Tag Archives: betsy devos

Happy Valentine’s Day…NOT!

Cross-posted from RestoreReason.com.

On this Valentine’s Day, I thought I’d ask, when it comes to our public schools students in Arizona, “who loves you baby?”  Yesterday, I was listening in on the AZ House Education Committee meeting. There were many bills on the agenda, but I was primarily interested in HB 2394; empowerment scholarship accounts [ESAs]; expansion; phase-in. I wasn’t hopeful the bill would die, as its companion bill SB 1431, had already been given a due-pass by the Senate Education Committee. As expected, HB 2394 followed suit on a 6–5 vote as did HB 2465, which will allow all students eligible for an ESA account to remain on the program until age 22 and for up to $2,000 a year to be put into a 529 savings account.

The passage of these bills, along with the companion ones in the Senate, demonstrate the disdain many GOP legislators have for our district schools and, for the underpaid educators who toil within. This, because ESAs divert more general fund revenue per student to private schools than district schools receive. As reported by the Arizona School Boards Association, an ESA student, on average, costs the state general fund $1,083 more in grades K–8, and $1,286 more in grades 9–12 than a district student. This is in part because there are many school districts that enjoy a fair amount of locally controlled support in the way of overrides and bonds. The state therefore, is relieved of providing equalization funding to them, but when students leave to go to private schools, all the funding must come from the state general fund. ESA students also receive charter additional assistance funding of roughly $1,200 per student, which district schools do not receive. Turns out that the claim of voucher proponents that they save the state money, is not just “alternative facts” but totally untrue. And, although voucher proponents love to claim there is no harm to district schools when students take their funding and leave, the truth is that about 19 percent of a districts costs are fixed (teacher salaries, transportation, facility repair and maintenance, utilities) and can’t be reduced with each student’s departure. Continue reading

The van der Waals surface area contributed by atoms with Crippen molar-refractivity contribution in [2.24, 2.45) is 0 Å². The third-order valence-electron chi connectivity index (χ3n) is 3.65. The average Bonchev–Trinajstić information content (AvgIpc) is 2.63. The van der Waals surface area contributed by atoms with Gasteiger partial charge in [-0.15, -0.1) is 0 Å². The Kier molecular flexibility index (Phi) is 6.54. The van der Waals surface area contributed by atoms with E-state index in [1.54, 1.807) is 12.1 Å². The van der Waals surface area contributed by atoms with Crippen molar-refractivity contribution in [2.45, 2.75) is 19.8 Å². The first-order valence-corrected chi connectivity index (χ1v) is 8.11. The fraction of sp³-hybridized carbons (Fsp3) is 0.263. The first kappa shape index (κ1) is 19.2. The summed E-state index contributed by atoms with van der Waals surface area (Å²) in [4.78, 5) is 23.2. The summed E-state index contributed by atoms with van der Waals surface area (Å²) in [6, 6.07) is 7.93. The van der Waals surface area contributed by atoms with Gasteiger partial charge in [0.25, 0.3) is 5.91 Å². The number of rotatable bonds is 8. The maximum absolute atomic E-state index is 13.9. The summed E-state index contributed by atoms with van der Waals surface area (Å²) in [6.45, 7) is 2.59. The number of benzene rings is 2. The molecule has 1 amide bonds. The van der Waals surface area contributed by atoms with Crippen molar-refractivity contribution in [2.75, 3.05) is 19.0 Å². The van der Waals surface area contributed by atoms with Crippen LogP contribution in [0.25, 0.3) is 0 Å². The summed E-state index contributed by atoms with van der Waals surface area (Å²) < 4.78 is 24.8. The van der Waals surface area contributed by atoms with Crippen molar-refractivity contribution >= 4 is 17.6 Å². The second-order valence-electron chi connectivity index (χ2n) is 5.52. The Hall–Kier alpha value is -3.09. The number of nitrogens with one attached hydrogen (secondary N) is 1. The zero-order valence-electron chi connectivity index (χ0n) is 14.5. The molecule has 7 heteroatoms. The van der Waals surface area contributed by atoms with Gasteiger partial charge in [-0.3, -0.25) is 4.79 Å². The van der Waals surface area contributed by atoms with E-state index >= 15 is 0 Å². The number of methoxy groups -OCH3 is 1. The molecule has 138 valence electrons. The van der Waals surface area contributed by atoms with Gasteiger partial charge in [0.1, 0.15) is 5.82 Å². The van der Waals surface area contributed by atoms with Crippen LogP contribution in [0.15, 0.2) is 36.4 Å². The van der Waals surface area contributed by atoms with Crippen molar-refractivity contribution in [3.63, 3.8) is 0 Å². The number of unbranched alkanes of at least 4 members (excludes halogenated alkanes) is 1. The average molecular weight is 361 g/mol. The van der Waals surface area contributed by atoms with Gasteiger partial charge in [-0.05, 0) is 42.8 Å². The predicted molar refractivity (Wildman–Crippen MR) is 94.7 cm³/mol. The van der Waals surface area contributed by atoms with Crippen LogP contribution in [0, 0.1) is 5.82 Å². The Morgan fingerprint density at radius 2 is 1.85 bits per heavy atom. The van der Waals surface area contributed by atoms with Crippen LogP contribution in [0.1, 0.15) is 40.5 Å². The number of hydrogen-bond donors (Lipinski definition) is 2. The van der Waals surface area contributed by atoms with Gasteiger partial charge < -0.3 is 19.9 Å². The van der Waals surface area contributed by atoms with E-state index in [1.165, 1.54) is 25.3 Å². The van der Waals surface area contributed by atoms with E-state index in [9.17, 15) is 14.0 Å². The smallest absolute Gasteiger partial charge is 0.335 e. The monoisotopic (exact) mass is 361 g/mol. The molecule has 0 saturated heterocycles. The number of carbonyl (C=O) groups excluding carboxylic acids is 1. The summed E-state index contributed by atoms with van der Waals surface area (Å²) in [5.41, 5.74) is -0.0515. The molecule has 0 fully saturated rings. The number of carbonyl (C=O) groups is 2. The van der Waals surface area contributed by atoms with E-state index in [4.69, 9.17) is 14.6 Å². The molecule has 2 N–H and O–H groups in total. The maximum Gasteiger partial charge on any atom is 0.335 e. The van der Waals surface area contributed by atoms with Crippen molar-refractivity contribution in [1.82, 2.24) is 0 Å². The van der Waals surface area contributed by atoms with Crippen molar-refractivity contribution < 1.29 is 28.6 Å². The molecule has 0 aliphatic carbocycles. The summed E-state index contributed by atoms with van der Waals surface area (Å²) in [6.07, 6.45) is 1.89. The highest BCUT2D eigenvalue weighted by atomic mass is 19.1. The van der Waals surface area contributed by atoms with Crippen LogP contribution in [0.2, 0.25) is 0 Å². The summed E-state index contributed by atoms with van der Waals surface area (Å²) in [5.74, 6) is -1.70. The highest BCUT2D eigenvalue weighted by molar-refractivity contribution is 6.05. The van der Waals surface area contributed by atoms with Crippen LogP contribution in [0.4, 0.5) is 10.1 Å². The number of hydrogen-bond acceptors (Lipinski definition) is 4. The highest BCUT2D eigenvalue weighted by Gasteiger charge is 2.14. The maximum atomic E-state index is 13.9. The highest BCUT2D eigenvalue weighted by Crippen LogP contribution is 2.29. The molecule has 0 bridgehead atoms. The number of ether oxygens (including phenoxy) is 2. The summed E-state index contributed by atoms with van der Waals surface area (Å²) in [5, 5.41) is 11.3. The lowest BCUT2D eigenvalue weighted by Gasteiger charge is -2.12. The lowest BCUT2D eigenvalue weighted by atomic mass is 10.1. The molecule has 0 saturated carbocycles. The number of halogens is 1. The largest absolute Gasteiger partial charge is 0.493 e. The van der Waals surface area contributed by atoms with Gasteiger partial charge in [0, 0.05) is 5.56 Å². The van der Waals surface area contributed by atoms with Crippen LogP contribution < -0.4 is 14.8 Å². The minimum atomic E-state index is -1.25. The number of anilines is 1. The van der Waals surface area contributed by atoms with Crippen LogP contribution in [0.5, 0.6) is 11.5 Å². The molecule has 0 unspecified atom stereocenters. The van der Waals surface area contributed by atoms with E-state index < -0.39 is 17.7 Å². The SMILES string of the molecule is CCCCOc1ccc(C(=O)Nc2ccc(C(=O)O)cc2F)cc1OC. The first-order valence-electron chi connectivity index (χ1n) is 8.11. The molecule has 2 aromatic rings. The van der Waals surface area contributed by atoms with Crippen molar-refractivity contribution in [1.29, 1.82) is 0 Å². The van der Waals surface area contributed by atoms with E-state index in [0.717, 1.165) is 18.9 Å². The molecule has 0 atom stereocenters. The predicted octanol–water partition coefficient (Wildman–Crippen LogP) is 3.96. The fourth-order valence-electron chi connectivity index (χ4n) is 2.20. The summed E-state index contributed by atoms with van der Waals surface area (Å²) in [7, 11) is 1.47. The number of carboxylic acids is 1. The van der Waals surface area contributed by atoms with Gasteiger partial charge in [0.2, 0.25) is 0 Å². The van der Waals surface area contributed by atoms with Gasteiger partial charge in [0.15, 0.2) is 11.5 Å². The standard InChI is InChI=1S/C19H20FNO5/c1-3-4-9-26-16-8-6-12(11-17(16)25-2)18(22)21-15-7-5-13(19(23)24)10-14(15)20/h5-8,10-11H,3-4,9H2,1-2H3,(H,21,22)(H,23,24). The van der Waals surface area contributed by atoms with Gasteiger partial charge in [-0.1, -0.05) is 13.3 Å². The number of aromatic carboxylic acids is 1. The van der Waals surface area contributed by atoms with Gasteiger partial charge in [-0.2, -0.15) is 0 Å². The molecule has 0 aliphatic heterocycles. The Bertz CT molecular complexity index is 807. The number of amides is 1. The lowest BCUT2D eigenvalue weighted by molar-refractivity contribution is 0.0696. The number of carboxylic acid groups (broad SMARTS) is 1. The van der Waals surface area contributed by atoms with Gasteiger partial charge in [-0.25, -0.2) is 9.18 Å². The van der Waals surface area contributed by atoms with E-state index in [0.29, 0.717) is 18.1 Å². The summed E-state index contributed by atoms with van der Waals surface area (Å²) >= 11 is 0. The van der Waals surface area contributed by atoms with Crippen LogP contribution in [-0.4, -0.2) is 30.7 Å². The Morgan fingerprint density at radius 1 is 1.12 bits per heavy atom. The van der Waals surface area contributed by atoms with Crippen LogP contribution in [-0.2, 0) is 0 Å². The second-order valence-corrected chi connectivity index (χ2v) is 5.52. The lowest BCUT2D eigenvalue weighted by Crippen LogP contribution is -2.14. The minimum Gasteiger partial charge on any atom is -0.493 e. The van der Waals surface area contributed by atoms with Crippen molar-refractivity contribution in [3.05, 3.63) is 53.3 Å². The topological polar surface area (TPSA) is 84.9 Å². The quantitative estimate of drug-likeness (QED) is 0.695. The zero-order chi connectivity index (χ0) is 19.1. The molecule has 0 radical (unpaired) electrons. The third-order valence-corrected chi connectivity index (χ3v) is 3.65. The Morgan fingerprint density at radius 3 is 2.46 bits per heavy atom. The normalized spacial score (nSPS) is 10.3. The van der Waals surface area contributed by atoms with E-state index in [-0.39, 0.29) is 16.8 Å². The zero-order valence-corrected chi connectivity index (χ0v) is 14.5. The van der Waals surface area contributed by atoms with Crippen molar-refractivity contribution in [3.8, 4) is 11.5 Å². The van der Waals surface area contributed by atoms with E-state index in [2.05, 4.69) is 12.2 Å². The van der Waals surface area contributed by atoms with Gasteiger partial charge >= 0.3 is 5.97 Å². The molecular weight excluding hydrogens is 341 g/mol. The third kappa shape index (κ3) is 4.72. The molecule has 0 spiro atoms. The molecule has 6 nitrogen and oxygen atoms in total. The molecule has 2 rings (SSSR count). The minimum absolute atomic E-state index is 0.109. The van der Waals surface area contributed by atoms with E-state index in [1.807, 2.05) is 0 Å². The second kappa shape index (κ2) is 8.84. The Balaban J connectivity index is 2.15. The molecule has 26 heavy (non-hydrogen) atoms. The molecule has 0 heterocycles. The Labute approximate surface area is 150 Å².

Open Letter to Senators Flake and McCain

Cross-posted from RestoreReason.com.

Dear Senators Flake and McCain,

First of all, let me thank you for your service to our state and our country. I realize your job is not an easy one, but hope you understand this is also not an easy time to be an engaged patriotMillions of us are incredibly anxious about the future of our country and our world. At this time, more than almost anytime in my adult life, we need real leadership.

As a school board member, I am really worried about President Trump’s and his SecED nominee’s intentions with K–12 education. He thinks our nation’s current education system is “flush with cash” and that our children are “deprived of all knowledge.” For Arizona at least, both of these statements are ridiculous. Our per pupil funding is 48th in the nation and our teachers the 47th lowest paid. Even so, our student’s National Assessment of Educational Progress (NAEP) scores continue to rise and we led the nation in growth on the science test from 2009 to 2015. Continue reading

AZ Chamber Prez says AZ Teachers are “Crybabies”

Cross-posted from RestoreReason.com.

Glenn Hamer, President of the Arizona Chamber of Commerce, said, “It’s amazing to me that the teachers unions are out there like a bunch of crybabies screaming about the difficult of getting additional pay to teachers.” His comment was in response to why teachers union should support reforms to the initiative process.

There are so many things wrong with this comment, I don’t even know where to start. First of all, I’m told that Hamer makes about six times the amount the average Arizona teacher makes. After all, Arizona’s teachers are the 47th lowest paid in the nation with the average teacher pay falling nationally 1.6 percent over the past decade, but 7.6 percent in Arizona. The low pay is a big part of the reason 53 percent of Arizona teacher positions were either vacant or filled by uncertified personnel in January 2017. And oh by the way, teacher colleges enrollment is down and 25 percent of AZ teachers will be eligible for retirement by 2020, further exacerbating the problem. Continue reading